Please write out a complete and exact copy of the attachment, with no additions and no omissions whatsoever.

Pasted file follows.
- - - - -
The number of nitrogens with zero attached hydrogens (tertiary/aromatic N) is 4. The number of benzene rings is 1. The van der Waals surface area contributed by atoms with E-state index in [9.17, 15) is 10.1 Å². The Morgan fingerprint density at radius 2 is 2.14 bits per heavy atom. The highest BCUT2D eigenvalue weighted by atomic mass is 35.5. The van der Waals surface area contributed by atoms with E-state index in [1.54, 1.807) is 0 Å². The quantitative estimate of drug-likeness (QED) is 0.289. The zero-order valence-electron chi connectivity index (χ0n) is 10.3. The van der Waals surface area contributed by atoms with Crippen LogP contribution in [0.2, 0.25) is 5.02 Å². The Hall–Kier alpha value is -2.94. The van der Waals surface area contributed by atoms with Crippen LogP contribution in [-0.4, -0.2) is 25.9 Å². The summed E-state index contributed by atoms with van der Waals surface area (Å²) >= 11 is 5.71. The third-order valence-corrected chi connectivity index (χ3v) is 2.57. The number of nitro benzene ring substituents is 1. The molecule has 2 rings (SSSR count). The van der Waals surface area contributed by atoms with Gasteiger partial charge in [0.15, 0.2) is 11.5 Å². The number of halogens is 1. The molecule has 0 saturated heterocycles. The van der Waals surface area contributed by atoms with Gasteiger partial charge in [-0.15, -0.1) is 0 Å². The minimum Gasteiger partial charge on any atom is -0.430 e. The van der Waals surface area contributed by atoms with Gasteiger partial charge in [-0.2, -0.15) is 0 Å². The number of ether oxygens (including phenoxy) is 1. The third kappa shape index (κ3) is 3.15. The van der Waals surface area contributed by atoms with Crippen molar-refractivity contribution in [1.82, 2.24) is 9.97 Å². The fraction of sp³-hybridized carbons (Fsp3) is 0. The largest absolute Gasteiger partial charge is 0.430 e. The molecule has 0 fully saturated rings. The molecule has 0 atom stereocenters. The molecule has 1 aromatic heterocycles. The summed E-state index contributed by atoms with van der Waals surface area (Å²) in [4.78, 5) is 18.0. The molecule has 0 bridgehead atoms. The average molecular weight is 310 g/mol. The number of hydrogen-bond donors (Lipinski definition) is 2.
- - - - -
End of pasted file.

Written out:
The number of nitrogens with zero attached hydrogens (tertiary/aromatic N) is 4. The number of benzene rings is 1. The van der Waals surface area contributed by atoms with E-state index in [9.17, 15) is 10.1 Å². The Morgan fingerprint density at radius 2 is 2.14 bits per heavy atom. The highest BCUT2D eigenvalue weighted by atomic mass is 35.5. The van der Waals surface area contributed by atoms with E-state index in [1.54, 1.807) is 0 Å². The quantitative estimate of drug-likeness (QED) is 0.289. The zero-order valence-electron chi connectivity index (χ0n) is 10.3. The van der Waals surface area contributed by atoms with Crippen LogP contribution in [0.2, 0.25) is 5.02 Å². The Hall–Kier alpha value is -2.94. The van der Waals surface area contributed by atoms with Crippen LogP contribution in [-0.4, -0.2) is 25.9 Å². The summed E-state index contributed by atoms with van der Waals surface area (Å²) >= 11 is 5.71. The third-order valence-corrected chi connectivity index (χ3v) is 2.57. The number of nitro benzene ring substituents is 1. The molecule has 2 rings (SSSR count). The van der Waals surface area contributed by atoms with Gasteiger partial charge in [0.15, 0.2) is 11.5 Å². The number of halogens is 1. The molecule has 0 saturated heterocycles. The van der Waals surface area contributed by atoms with Gasteiger partial charge in [-0.15, -0.1) is 0 Å². The minimum Gasteiger partial charge on any atom is -0.430 e. The van der Waals surface area contributed by atoms with Gasteiger partial charge in [-0.2, -0.15) is 0 Å². The number of ether oxygens (including phenoxy) is 1. The third kappa shape index (κ3) is 3.15. The van der Waals surface area contributed by atoms with Crippen molar-refractivity contribution in [1.82, 2.24) is 9.97 Å². The fraction of sp³-hybridized carbons (Fsp3) is 0. The largest absolute Gasteiger partial charge is 0.430 e. The molecule has 0 fully saturated rings. The molecule has 0 atom stereocenters. The molecule has 1 aromatic heterocycles. The summed E-state index contributed by atoms with van der Waals surface area (Å²) in [4.78, 5) is 18.0. The molecule has 0 bridgehead atoms. The average molecular weight is 310 g/mol. The number of hydrogen-bond donors (Lipinski definition) is 2.